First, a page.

Loosened ties, torn pockets, dirty shirt and withered coat would be the best way to describe my daily school live in Allahabad city. A student of class ninth, the age was perfect when you start tasting a bit of freedom from home. More than the hormonal change, little facial hair and sudden change of voice, what made me grow was a company of friends which taught me a lot of things to cherish.
Prayagraj, which I still love to call Allahabad as it brings me back to the lanes I’ve walked, is a city Sangam and Kumbh Mela. Apart from all the religious places, the city also holds a history of the era of freedom struggle against the mighty British Empire. With a lot of buildings inspired by the Victorian era, Allahabad smells both like, a sophisticated cup of coffee and a playful pyala of chai.
Now as I talk about coffee and tea, mixing it with my misadventures as a guy growing up have been stitched together as short stories I love telling people. Like every other kid, school times have been the best years of my little life. The chemistry lab romance, frequent punishments and school bunk. Bunking school isn’t a good idea but when I think about it now as a grown up, I think I lived a colourful life.
Bunk stories are always associated with Addas (hangout spots) and two of my favourite ones would be the Indian coffee house and a small tea and samosa shop behind Samrat Hotel. Both have contrasting differences but are situated at the same place, Mahatma Gandhi Road, Civil Lines.
Indian coffee house has stood the test of time since the British era, serving frothy filter coffee to its customers. It is one of the 400 coffee shops under this chain. Established in the 60s, the Indian coffee house in Allahabad has entertained poets like Firaq Gorakhpuria and Harivansh Rai Bachchan including many more. Politicians like Lal Bahadur Shastri and Nehru Ji have also been a part of this community. Indian Coffee house was a place which the Indians would consider going and do what Goras Sahibs (British officers) would do, enjoy the locally brewed coffee and debate on intellectual topics for the benefit of this country.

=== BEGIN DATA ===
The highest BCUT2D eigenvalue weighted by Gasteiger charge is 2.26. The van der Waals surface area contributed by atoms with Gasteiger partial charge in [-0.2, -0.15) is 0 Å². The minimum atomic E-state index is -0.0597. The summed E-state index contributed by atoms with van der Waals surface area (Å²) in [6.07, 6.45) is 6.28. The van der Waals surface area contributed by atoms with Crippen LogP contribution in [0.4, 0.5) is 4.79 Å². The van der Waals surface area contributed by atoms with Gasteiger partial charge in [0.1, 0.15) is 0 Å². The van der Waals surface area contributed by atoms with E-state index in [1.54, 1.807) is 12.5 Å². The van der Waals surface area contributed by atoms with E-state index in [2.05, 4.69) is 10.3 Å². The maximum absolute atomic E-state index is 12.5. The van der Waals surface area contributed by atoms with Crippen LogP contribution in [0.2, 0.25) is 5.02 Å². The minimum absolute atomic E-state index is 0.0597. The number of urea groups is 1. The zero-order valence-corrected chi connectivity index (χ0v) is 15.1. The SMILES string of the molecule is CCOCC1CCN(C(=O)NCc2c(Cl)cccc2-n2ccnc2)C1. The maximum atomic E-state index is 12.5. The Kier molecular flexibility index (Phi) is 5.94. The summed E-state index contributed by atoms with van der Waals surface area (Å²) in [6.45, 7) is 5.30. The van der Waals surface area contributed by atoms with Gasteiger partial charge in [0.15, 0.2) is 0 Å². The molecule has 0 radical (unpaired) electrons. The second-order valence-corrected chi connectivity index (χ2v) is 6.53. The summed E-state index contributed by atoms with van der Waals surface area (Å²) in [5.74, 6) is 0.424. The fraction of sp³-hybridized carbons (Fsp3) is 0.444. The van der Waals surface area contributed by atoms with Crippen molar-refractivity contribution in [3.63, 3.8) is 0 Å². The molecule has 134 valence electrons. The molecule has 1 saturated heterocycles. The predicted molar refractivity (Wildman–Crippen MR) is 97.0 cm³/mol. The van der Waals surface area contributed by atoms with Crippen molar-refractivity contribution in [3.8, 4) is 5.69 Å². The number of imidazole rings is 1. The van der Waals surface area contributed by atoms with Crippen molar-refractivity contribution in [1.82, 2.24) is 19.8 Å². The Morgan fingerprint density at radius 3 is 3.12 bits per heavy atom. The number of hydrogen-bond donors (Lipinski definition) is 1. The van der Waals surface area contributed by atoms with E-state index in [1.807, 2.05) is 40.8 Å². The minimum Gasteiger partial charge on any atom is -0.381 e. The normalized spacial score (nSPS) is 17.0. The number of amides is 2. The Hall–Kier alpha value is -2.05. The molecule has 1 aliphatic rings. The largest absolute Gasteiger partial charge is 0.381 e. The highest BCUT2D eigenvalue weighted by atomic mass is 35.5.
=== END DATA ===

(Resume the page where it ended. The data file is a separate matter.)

In my era though, we would sit around the tables of this historic place and discuss what we had to do in our futures and debate about current topics while sipping on our favorite cup of joe. The uniformed butlers and the quick service is an add on to this intellectual adda.
Talking about the menu, Indian coffee house is famous for its south Indian filter coffee and Butter masala dosa which simply melts in your mouth. The famous potato cutlet and cold ice-cream cold coffee is another must have.
Shifting the focus from an intellectual hangout to a more disarranged chaos of happiness would be a small little samosa shop behind the Hotel Samrat near the Indian coffee house. I still don’t remember the name of the place but one would somehow find himself there when you enter the civil lines market. A shop tucked in a corner serves delicious samosas but I would rather prefer chola samosa. Hot, mouth warming piece off delight broken into pieces with masala chola(chickpea curry) on top with tamarind and mint chutney takes ones breath away. Unlike the Indian coffee house, this place is where you would sit and chatter about your school life dramas and crushes, heartbreaks and love affairs while toking on a cigarette. Many like me did try their first Marlboro at this little place, trying to walk straight after a puff.
So I leave it up to you to decide whether go for a cup of coffee, really good dosa with mindful discussions or a Kulhad chai some samosas and the bro code. Both are worth it.